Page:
Within the scope of practice - page 2

by GRUNGE 3,404 Views | 17 Comments

I tried posting this before but there was a lot of confusion. Ill be more detailed this time. I am a new nurse work on a rehabilitation unit and we do not see many tracheostomies. Our doctor has written an order for the... Read More


  1. 1
    Quote from Zookeeper3
    They have already have the trach capped, maybe a pasey miur valve to speak and they are ready to have the stoma covered with a 4x4 and recover to the next step.
    If someone is capping the trach, it should have been of no surprise when the physician wrote the order for decannulation especially if it was the RNs who have been capping the trach.

    Unless you are suctioning frequently... it is SAFE. You can always pass a thin suction catheter through the stoma to clear secretions.... you don't need Resperatory at the bedside waiting to intubate... they are stable, and you have not one, but TWO airways, the stoma hole and NT suction.
    If the patient is having a secretion issue, this should have been addressed prior to decannulation or recannulation should be considered. The cough should also have been evaluated. If you must resort to NT suctioning or poking a catheter into the stoma, that patient may not have been ready.

    If this was a med-surg floor or another level of LTC, my posts probably would not have been written so harshly. But, a rehab facility that accepts trachs should be on top of things alittle better rather than assume it is the doctor's laziness that this patient is not being decannulated. (reference to previous thread by GRUNGE)
    Last edit by GreyGull on Aug 15, '10
    Zookeeper3 likes this.
  2. 0
    Quote from GreyGull

    There is also a saying for airways, "Don't pull out what you or someone near you can not put back in".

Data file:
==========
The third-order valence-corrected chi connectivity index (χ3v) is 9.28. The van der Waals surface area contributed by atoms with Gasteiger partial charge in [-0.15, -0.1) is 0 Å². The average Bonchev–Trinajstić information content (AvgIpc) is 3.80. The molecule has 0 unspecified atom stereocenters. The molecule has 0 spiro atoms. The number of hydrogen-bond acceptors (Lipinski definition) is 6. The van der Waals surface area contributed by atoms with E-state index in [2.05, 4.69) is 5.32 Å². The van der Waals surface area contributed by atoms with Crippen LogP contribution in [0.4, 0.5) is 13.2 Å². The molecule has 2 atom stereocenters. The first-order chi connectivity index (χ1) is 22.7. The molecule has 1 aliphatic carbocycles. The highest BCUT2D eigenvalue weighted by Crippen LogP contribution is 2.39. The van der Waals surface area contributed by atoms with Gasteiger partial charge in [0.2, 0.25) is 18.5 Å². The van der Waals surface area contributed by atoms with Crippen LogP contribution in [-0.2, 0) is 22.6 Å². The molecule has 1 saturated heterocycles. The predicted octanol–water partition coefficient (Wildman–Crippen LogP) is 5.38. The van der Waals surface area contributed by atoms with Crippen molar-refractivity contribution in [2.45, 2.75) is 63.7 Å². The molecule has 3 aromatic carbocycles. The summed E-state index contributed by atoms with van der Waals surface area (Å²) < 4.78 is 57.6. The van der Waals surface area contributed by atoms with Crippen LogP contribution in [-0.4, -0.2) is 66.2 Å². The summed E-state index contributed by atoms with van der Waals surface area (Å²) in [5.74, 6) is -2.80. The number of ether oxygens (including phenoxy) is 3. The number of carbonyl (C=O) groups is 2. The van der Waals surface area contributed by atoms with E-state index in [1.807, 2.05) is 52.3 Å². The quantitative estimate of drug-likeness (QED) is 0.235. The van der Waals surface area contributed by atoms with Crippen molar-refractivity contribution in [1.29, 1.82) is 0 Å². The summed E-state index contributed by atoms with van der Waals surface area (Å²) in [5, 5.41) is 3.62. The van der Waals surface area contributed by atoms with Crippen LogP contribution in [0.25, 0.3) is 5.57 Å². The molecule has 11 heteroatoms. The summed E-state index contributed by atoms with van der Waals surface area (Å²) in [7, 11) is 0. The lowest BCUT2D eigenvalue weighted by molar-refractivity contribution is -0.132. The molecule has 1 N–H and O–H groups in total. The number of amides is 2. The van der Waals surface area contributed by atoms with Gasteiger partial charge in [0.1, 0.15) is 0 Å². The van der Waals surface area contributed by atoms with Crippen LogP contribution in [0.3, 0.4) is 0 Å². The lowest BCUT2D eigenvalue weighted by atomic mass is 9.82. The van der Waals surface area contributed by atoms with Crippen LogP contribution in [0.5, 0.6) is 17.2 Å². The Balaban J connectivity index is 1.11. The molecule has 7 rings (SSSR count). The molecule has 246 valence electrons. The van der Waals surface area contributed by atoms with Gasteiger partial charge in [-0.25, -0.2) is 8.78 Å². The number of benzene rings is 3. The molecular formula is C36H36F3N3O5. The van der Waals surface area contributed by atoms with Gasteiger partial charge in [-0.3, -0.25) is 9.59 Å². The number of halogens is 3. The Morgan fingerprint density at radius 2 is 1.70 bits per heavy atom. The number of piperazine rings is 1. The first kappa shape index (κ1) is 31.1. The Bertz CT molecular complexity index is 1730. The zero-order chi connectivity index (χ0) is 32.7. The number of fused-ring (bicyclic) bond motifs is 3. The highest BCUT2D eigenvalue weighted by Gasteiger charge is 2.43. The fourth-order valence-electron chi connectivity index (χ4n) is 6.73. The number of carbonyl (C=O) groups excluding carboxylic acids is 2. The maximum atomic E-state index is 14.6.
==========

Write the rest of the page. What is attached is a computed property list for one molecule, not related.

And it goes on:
Good advice!

    When you decannulate a patient (remove the trach), you must be fully prepared to replace it should the need arise. Keep several cuffed and uncuffed trachs in an array of sizes at the bedside, along with steri-lube, ambu bag, etc.

    Additionally, no one in your unit seems comfortable with decannulating a patient . . . and my policy has always been, "If I don't know what I'm doing, don't do it!!"
  3. 0
    No we are agreeing, but not, if that makes sense... I just wanted to make sure the OP, whom was uncomfortable recognized issues to not decannulate... make sense? Trying to assure that if it all falls into the right picture, it's time, even if we are hesitant. I was trying to explain the options of complications to explain that airway maintenence was possible . Are we on a different page and I'm not seeing it? I worked last night, so be patient with me. Patients may still need suctioning after a trach pull, but it should NOT be an expected part of care. I agree with you 100%, but stoma suctioning still is required... at a rare PRN, not a standard of care.

    I think we are voicing the same concerns from different view. Put them together and they might be the same Let me know your thoughts ....


    Quote from GreyGull
    If someone is capping the trach, it should have been of no surprise when the physician wrote the order for decannulation especially if it was the RNs who have been capping the trach.

    If the patient is having a secretion issue, this should have been addressed prior to decannulation or recannulation should be considered. The cough should also have been evaluated. If you must resort to NT suctioning or poking a catheter into the stoma, that patient may not have been ready.

    If this was a med-surg floor or another level of LTC, my posts probably would not have been written so harshly. But, a rehab facility that accepts trachs should be on top of things alittle better rather than assume it is the doctor's laziness that this patient is not being decannulated. (reference to previous thread by GRUNGE)
  4. 1
    I guess, if i re-read my post it sounds like blame to the MD. I didn't mean that, I meant more that he has expectations being the OP's facility accepts trachs. I still think that the Op and, sounds like others at the facility need some training, and there should be no roadblocks to getting that.